A German postman recently faced criminal charges for coming up with using more efficient routes to deliver the mail. His supervisor had informally tolerated his initiative, but could not officially sanction it since his violated procedure. He got into trouble when his suspicious peers reported him. Fortunately he was not fired, only reprimanded for not following rules.
The source I saw (thanks Tim) doesn’t give much more detail. Maybe the charges against him were not as ridiculous as they seem. Maybe he violated reasonable safety regulations, for example. But I find it quite plausible that he simply got into trouble for using his brain. Even if the incident were completely made up, it would make a good story. It’s symbolic of bureaucratic punishment of efficiency. It’s easy to find analogous examples.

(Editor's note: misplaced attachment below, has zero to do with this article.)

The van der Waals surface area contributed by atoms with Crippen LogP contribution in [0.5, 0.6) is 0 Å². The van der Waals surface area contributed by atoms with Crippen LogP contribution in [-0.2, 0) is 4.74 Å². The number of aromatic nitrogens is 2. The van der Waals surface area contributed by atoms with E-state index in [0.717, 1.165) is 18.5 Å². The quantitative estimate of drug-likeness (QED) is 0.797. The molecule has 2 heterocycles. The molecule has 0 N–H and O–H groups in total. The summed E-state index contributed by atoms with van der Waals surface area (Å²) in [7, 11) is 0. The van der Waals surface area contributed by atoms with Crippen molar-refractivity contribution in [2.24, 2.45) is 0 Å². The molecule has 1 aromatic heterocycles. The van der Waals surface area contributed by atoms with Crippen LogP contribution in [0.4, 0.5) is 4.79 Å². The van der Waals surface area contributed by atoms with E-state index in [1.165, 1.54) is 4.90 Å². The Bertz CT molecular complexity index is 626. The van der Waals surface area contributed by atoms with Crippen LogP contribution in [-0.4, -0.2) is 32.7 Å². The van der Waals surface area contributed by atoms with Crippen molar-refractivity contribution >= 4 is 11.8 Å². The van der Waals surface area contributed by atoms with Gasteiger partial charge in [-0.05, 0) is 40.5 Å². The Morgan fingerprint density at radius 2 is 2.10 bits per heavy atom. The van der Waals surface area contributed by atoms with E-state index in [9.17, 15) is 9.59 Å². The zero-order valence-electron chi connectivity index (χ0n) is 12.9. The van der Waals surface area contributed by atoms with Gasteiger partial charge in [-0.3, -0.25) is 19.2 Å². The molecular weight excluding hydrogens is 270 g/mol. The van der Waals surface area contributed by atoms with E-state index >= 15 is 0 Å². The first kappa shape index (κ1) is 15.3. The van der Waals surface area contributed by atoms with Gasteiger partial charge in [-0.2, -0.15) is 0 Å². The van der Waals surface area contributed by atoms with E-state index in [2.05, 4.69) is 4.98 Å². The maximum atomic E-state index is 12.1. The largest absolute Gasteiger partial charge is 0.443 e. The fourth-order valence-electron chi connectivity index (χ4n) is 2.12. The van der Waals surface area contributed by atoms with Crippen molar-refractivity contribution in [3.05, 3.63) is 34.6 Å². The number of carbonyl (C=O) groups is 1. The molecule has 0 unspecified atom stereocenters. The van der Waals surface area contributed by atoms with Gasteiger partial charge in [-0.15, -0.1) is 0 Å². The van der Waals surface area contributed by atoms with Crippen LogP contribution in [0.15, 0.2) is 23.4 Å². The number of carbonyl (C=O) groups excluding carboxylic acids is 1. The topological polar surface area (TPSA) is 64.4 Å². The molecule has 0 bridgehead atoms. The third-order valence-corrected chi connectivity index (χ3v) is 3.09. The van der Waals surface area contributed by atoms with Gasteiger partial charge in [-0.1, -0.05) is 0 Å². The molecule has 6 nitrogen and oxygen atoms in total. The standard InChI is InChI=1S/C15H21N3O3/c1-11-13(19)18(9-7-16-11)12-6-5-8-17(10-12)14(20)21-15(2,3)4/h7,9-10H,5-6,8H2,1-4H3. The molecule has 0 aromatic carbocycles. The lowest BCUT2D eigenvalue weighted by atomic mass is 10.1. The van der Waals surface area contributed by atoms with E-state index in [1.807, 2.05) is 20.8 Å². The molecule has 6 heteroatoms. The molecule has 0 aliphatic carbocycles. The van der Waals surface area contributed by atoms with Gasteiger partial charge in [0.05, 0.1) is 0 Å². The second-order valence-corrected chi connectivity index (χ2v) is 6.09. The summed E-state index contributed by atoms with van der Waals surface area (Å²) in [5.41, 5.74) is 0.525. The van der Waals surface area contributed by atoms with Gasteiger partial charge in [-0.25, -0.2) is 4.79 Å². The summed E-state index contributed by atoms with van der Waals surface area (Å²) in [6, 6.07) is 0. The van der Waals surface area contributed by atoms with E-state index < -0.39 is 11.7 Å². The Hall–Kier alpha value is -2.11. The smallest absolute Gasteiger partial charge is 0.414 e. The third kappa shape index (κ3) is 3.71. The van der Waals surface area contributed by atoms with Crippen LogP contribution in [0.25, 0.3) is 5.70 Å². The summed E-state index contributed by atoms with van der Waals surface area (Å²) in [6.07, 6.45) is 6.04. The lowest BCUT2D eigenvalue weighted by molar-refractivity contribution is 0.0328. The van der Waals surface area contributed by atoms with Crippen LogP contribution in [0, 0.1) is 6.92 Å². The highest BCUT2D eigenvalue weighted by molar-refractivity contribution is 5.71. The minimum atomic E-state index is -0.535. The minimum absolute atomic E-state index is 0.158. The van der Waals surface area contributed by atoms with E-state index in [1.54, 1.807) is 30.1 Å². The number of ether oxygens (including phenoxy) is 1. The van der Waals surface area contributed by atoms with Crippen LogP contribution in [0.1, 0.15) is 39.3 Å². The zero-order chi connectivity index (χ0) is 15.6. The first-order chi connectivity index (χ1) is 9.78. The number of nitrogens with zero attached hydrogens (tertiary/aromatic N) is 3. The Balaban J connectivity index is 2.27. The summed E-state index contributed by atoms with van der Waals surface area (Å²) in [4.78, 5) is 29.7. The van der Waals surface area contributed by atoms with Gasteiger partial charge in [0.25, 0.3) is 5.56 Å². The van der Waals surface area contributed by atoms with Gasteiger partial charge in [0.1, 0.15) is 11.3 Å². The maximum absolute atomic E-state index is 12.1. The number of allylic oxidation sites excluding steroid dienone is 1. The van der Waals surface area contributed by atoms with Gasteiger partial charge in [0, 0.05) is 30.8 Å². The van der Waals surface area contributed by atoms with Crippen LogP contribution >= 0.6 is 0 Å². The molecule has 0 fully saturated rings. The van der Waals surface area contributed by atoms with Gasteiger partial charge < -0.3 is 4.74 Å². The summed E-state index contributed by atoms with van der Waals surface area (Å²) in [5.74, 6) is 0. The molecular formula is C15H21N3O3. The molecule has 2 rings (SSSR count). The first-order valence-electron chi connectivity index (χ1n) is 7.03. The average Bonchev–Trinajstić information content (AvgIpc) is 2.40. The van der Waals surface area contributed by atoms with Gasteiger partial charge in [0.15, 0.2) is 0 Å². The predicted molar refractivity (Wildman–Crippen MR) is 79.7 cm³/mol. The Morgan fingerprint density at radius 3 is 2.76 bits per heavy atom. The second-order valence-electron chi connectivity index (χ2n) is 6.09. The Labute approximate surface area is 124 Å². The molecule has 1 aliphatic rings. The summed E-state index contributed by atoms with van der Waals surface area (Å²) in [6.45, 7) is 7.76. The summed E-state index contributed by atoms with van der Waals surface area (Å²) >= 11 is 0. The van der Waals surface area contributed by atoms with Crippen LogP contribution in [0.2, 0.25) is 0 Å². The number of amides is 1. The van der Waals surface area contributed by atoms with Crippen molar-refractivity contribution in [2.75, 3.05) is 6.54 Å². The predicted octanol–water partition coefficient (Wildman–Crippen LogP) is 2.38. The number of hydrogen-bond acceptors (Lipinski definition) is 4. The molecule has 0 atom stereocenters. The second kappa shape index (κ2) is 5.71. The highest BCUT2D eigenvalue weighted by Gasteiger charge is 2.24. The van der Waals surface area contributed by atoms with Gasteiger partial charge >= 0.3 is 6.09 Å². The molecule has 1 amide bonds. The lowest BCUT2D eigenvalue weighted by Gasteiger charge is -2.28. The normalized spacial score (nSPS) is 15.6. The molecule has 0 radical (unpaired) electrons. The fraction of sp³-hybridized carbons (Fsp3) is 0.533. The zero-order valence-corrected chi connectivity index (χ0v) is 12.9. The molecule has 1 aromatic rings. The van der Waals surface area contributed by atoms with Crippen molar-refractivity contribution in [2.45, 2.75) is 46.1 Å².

If this mailman were working for a small courier company, the company might reward him and ask him for recommendations for improving other routes. Of course a small company might also fire him. But large organizations, public and private, are more likely to punish initiative. And I understand why: large organizations have to maintain consistency. The clever postman must be reprimanded for the good of the system, but it’s maddening when you’re the postman.